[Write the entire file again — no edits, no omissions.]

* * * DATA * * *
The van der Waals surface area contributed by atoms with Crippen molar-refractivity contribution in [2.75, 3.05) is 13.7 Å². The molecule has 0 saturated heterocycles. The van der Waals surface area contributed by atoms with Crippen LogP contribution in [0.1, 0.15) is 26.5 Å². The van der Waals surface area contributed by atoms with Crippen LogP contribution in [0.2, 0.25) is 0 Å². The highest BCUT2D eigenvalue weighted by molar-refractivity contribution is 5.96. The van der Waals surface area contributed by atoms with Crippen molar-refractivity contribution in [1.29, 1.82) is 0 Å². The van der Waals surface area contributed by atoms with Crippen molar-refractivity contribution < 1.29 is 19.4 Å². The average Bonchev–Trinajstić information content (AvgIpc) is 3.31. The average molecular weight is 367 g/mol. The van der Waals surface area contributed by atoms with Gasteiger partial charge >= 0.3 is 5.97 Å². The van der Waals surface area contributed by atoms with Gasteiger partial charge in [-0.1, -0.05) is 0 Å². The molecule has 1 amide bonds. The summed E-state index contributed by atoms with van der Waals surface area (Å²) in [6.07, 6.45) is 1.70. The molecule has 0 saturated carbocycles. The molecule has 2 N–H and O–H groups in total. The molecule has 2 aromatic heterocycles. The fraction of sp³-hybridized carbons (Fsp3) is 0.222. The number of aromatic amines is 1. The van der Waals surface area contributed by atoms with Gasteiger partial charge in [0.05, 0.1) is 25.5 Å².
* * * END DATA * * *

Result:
The van der Waals surface area contributed by atoms with Crippen molar-refractivity contribution in [2.75, 3.05) is 13.7 Å². The molecule has 0 saturated heterocycles. The van der Waals surface area contributed by atoms with Crippen LogP contribution in [0.1, 0.15) is 26.5 Å². The van der Waals surface area contributed by atoms with Crippen LogP contribution in [0.2, 0.25) is 0 Å². The highest BCUT2D eigenvalue weighted by molar-refractivity contribution is 5.96. The van der Waals surface area contributed by atoms with Crippen molar-refractivity contribution in [1.29, 1.82) is 0 Å². The van der Waals surface area contributed by atoms with Crippen molar-refractivity contribution < 1.29 is 19.4 Å². The average Bonchev–Trinajstić information content (AvgIpc) is 3.31. The average molecular weight is 367 g/mol. The van der Waals surface area contributed by atoms with Gasteiger partial charge >= 0.3 is 5.97 Å². The van der Waals surface area contributed by atoms with Gasteiger partial charge in [-0.1, -0.05) is 0 Å². The molecule has 1 amide bonds. The summed E-state index contributed by atoms with van der Waals surface area (Å²) in [6.07, 6.45) is 1.70. The molecule has 0 saturated carbocycles. The molecule has 2 N–H and O–H groups in total. The molecule has 2 aromatic heterocycles. The fraction of sp³-hybridized carbons (Fsp3) is 0.222. The number of aromatic amines is 1. The van der Waals surface area contributed by atoms with Gasteiger partial charge in [0.05, 0.1) is 25.5 Å².